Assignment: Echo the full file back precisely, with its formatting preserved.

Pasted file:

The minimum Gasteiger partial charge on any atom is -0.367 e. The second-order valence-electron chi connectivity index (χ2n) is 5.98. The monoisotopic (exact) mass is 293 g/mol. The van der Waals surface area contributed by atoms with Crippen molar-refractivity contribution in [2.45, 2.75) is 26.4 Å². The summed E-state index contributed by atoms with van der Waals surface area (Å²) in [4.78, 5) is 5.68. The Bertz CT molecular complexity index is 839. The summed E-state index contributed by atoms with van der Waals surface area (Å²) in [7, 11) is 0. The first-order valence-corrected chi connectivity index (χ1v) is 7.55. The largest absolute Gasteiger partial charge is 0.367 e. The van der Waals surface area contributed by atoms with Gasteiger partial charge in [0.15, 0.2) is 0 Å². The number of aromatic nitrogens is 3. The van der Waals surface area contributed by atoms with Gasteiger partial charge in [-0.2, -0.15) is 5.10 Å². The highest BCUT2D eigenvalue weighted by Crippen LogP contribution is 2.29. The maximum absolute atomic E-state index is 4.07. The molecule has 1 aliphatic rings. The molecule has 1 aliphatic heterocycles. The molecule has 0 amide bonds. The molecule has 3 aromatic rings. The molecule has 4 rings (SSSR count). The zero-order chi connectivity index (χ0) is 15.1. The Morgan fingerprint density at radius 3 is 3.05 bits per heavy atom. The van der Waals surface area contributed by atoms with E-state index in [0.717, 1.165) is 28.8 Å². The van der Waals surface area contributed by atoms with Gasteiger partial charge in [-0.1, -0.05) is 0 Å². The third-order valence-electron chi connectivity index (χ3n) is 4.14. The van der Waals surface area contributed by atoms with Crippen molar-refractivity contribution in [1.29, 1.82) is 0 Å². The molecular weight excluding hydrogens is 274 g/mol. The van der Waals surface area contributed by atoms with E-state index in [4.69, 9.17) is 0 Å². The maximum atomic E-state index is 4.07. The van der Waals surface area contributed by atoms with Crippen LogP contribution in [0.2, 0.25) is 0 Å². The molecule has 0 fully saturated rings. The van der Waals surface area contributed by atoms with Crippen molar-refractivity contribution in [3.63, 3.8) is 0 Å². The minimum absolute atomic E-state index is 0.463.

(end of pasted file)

The minimum Gasteiger partial charge on any atom is -0.367 e. The second-order valence-electron chi connectivity index (χ2n) is 5.98. The monoisotopic (exact) mass is 293 g/mol. The van der Waals surface area contributed by atoms with Crippen molar-refractivity contribution in [2.45, 2.75) is 26.4 Å². The summed E-state index contributed by atoms with van der Waals surface area (Å²) in [4.78, 5) is 5.68. The Bertz CT molecular complexity index is 839. The summed E-state index contributed by atoms with van der Waals surface area (Å²) in [7, 11) is 0. The first-order valence-corrected chi connectivity index (χ1v) is 7.55. The largest absolute Gasteiger partial charge is 0.367 e. The van der Waals surface area contributed by atoms with Gasteiger partial charge in [0.15, 0.2) is 0 Å². The number of aromatic nitrogens is 3. The van der Waals surface area contributed by atoms with Gasteiger partial charge in [-0.2, -0.15) is 5.10 Å². The highest BCUT2D eigenvalue weighted by Crippen LogP contribution is 2.29. The maximum absolute atomic E-state index is 4.07. The molecule has 1 aliphatic rings. The molecule has 1 aliphatic heterocycles. The molecule has 0 amide bonds. The molecule has 3 aromatic rings. The molecule has 4 rings (SSSR count). The zero-order chi connectivity index (χ0) is 15.1. The Morgan fingerprint density at radius 3 is 3.05 bits per heavy atom. The van der Waals surface area contributed by atoms with E-state index in [0.717, 1.165) is 28.8 Å². The van der Waals surface area contributed by atoms with Gasteiger partial charge in [-0.1, -0.05) is 0 Å². The third-order valence-electron chi connectivity index (χ3n) is 4.14. The van der Waals surface area contributed by atoms with Crippen molar-refractivity contribution in [1.29, 1.82) is 0 Å². The molecular weight excluding hydrogens is 274 g/mol. The van der Waals surface area contributed by atoms with E-state index in [4.69, 9.17) is 0 Å². The maximum atomic E-state index is 4.07. The van der Waals surface area contributed by atoms with Crippen LogP contribution in [0.2, 0.25) is 0 Å². The molecule has 0 fully saturated rings. The van der Waals surface area contributed by atoms with Crippen molar-refractivity contribution in [3.63, 3.8) is 0 Å². The minimum absolute atomic E-state index is 0.463.